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ACHS Culinary Arts Program Trains Future Chefs While Teaching Important Life Skills

Chef Craig Scheuerman in the ACHS Culinary Arts kitchen (photo by Les Machado)

Alexandria, VA –  For the past 20 years, Chef Craig Scheuerman has presided over the Culinary Arts Program at Alexandria City High School, nurturing generations of possible future chefs, cooks, and kitchen staff. The students, however, learn much more than chopping, broiling, and baking.

“We’re teaching important life skills: time management, organization, and teamwork,” Scheuerman said. “If they decide to pursue a career in the culinary arts, they are well equipped to do so. If they choose not to, they still have those life skills, and we can be confident they won’t starve.”

The United States Bureau of Labor Statistics projects that the employment of chefs and head cooks will grow by five percent by 2032, which is faster than the average for all occupations. It anticipates an average of 22,000 openings for chefs and head cooks annually.

None of this surprises the Johnson & Wales University graduate who has led the Culinary Arts Program at the King Street campus since 2005. “There is definitely a need for skilled people in this industry,” Scheuerman said. “I have friends in the industry who say they always need people, that they never have a full staff.”

Buffalo chicken bowtie pasta (photo courtesy of ACPS Culinary Arts Instructor Chef Craig Scheuerman)

ACHS aims to fill that need by offering its students the opportunity to learn and work in the equivalent of a fully operational commercial kitchen with multiple tray tables, burners, ovens, sinks, and refrigerators. “This design, layout, and equipment is better than what you would find in a commercial kitchen,” Scheuerman said.

When each 20-person class enters the ACHS Culinary Arts kitchen, Scheuerman first reviews the recipe for the day with the students (it was beef quesadillas when the Zebra visited). The class then breaks into teams of 3-4, working at one of six tables. They receive constant instruction, instant feedback, and ongoing critique from Scheuerman. Before the period ends and they leave for their next class, each student tastes that day’s efforts.

Some of the more mouth-watering dishes, many of which are chronicled by Scheuerman on Instagram (under the handle chefcraig_achs), X (under the handle ACHSChefCraig), and other social media sites, include Chicken & Italian Sausage Phyllo Purses on a Cajun Tomato Coulis, Sesame Lemon Soy Baked Salmon with a Toasted Lemony Basil Vegetable Couscous, Shrimp Vegetable Egg-rolls, Buffalo Chicken Bowtie Pasta Salad, Puff Pastry Apple Turnovers, and an array of cakes that would look at home at any fine dining restaurant.

Last year, over 250 students applied for one of 60 spots in the popular Introduction to Culinary Arts class, which covers the fundamentals of working in a kitchen, including sanitation, equipment, ingredients, and measurements, as well as basic cooking skills, baking, kitchen safety, catering, table service, and menu planning. Students also acquire business skills for successful employment and develop and experience personal growth through goal-setting and career development activities.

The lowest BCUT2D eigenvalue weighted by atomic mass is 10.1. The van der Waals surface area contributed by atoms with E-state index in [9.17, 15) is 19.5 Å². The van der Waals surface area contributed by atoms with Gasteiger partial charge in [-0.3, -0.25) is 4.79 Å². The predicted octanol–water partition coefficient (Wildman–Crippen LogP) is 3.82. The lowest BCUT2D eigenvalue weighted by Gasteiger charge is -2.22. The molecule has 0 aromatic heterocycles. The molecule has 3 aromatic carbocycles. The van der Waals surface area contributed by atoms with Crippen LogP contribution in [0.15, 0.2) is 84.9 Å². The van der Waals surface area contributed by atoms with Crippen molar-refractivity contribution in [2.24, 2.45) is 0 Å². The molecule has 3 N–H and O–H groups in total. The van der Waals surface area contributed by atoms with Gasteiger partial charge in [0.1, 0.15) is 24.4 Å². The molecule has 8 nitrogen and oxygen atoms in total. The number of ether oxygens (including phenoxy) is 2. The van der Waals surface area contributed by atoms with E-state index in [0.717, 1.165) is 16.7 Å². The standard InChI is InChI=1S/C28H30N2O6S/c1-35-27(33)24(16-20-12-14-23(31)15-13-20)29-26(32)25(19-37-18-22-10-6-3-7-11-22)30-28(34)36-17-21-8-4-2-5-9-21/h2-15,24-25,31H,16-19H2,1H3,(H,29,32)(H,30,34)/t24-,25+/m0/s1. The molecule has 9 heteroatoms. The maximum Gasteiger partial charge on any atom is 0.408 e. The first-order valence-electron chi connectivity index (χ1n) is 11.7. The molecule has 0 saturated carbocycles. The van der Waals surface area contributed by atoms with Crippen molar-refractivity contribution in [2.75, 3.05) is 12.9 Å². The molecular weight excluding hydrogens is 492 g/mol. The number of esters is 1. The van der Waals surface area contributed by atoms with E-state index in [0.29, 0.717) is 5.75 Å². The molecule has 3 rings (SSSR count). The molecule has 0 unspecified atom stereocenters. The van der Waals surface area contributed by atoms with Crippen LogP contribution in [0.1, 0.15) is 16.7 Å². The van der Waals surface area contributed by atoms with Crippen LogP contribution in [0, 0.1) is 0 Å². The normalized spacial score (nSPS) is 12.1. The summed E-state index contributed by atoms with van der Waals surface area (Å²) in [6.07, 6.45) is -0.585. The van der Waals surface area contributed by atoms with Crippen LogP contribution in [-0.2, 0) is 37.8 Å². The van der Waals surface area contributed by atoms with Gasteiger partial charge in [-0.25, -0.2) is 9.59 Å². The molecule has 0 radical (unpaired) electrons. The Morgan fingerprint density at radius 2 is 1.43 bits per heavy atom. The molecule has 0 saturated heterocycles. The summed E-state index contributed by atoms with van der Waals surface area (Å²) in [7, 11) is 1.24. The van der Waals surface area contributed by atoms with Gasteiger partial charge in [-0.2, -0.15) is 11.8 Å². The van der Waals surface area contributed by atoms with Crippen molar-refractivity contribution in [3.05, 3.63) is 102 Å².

Creole chicken with andouille sausage, celery, bell pepper, onions and tomatoes on top of long-grain rice (photo courtesy of ACPS Culinary Arts Instructor Chef Craig Scheuerman)

The advanced Culinary Arts II class provides instructions in classical cooking methods (broiling, sautéing, deep fat frying, steaming, poaching, and roasting) and preparation of special dishes, ethnic and regional cuisines, soups, sauces, and salads. Students also receive instruction in basic baking of yeast dough products, pastry, and simple cake decorating.

Students who complete the Culinary Arts II class can take the ServSafe Food Safety industry certification test. Scheuerman said that 80 percent of the ACHS Culinary Arts II students passed the certification last year, which was developed by the National Restaurant Association and certifies to a potential employer that the certificate holder is qualified to handle food in a sanitary way. Scheuerman said one of his students received a significant raise at her Ben & Jerry’s position after attaining the certification because she was now the designated food safety person.

Shrimp vegetable egg-rolls (photo courtesy of ACPS Culinary Arts Instructor Chef Craig Scheuerman)

Scheuerman shared that, while some of his former students over his almost two decades at ACHS have gone on to careers in the restaurant and food service industry, including as a pastry chef and private catering/banquet work, he is just as proud of the many students who left his class having learned how to listen to directions, work in a team, and manage their time. These are skills that will serve them well for the remainder of their lives, whether spent in the kitchen or another business environment.

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